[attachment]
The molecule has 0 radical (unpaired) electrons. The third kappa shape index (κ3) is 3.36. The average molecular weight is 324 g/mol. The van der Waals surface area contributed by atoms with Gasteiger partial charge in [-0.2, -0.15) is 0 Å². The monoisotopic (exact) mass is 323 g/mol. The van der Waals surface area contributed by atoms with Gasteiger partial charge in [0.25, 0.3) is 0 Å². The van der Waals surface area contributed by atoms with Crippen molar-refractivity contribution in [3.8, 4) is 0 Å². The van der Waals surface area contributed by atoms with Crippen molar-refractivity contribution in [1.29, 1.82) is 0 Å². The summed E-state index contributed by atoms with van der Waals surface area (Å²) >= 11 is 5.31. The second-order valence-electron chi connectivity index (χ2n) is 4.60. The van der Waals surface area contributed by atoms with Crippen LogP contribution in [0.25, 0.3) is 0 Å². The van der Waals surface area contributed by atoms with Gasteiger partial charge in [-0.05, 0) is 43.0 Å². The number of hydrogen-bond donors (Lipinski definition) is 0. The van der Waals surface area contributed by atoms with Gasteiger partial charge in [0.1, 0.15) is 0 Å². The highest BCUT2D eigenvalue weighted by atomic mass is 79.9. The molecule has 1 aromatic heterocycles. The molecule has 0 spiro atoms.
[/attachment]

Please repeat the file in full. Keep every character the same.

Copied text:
The molecule has 0 radical (unpaired) electrons. The third kappa shape index (κ3) is 3.36. The average molecular weight is 324 g/mol. The van der Waals surface area contributed by atoms with Gasteiger partial charge in [-0.2, -0.15) is 0 Å². The monoisotopic (exact) mass is 323 g/mol. The van der Waals surface area contributed by atoms with Gasteiger partial charge in [0.25, 0.3) is 0 Å². The van der Waals surface area contributed by atoms with Crippen molar-refractivity contribution in [3.8, 4) is 0 Å². The van der Waals surface area contributed by atoms with Crippen molar-refractivity contribution in [1.29, 1.82) is 0 Å². The summed E-state index contributed by atoms with van der Waals surface area (Å²) >= 11 is 5.31. The second-order valence-electron chi connectivity index (χ2n) is 4.60. The van der Waals surface area contributed by atoms with Crippen LogP contribution in [0.25, 0.3) is 0 Å². The van der Waals surface area contributed by atoms with Gasteiger partial charge in [-0.05, 0) is 43.0 Å². The number of hydrogen-bond donors (Lipinski definition) is 0. The van der Waals surface area contributed by atoms with Gasteiger partial charge in [0.1, 0.15) is 0 Å². The highest BCUT2D eigenvalue weighted by atomic mass is 79.9. The molecule has 1 aromatic heterocycles. The molecule has 0 spiro atoms.